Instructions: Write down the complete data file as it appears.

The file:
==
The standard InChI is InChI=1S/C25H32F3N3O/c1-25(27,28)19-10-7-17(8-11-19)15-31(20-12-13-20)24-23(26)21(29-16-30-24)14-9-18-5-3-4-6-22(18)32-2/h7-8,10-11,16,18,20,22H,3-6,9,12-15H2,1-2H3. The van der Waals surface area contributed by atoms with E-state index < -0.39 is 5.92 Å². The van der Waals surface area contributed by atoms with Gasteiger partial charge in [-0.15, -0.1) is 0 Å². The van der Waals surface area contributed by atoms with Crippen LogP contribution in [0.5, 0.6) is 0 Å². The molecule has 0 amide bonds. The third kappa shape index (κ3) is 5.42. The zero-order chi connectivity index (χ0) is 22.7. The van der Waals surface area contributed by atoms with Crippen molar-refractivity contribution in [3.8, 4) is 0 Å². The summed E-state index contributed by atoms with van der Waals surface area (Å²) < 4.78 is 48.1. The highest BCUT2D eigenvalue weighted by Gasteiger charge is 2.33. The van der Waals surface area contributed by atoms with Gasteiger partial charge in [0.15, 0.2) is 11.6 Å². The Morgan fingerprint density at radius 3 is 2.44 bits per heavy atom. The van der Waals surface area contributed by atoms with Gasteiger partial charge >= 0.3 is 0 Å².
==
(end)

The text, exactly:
The standard InChI is InChI=1S/C25H32F3N3O/c1-25(27,28)19-10-7-17(8-11-19)15-31(20-12-13-20)24-23(26)21(29-16-30-24)14-9-18-5-3-4-6-22(18)32-2/h7-8,10-11,16,18,20,22H,3-6,9,12-15H2,1-2H3. The van der Waals surface area contributed by atoms with E-state index < -0.39 is 5.92 Å². The van der Waals surface area contributed by atoms with Gasteiger partial charge in [-0.15, -0.1) is 0 Å². The van der Waals surface area contributed by atoms with Crippen LogP contribution in [0.5, 0.6) is 0 Å². The molecule has 0 amide bonds. The third kappa shape index (κ3) is 5.42. The zero-order chi connectivity index (χ0) is 22.7. The van der Waals surface area contributed by atoms with Crippen molar-refractivity contribution in [3.8, 4) is 0 Å². The summed E-state index contributed by atoms with van der Waals surface area (Å²) < 4.78 is 48.1. The highest BCUT2D eigenvalue weighted by Gasteiger charge is 2.33. The van der Waals surface area contributed by atoms with Gasteiger partial charge in [0.15, 0.2) is 11.6 Å². The Morgan fingerprint density at radius 3 is 2.44 bits per heavy atom. The van der Waals surface area contributed by atoms with Gasteiger partial charge >= 0.3 is 0 Å².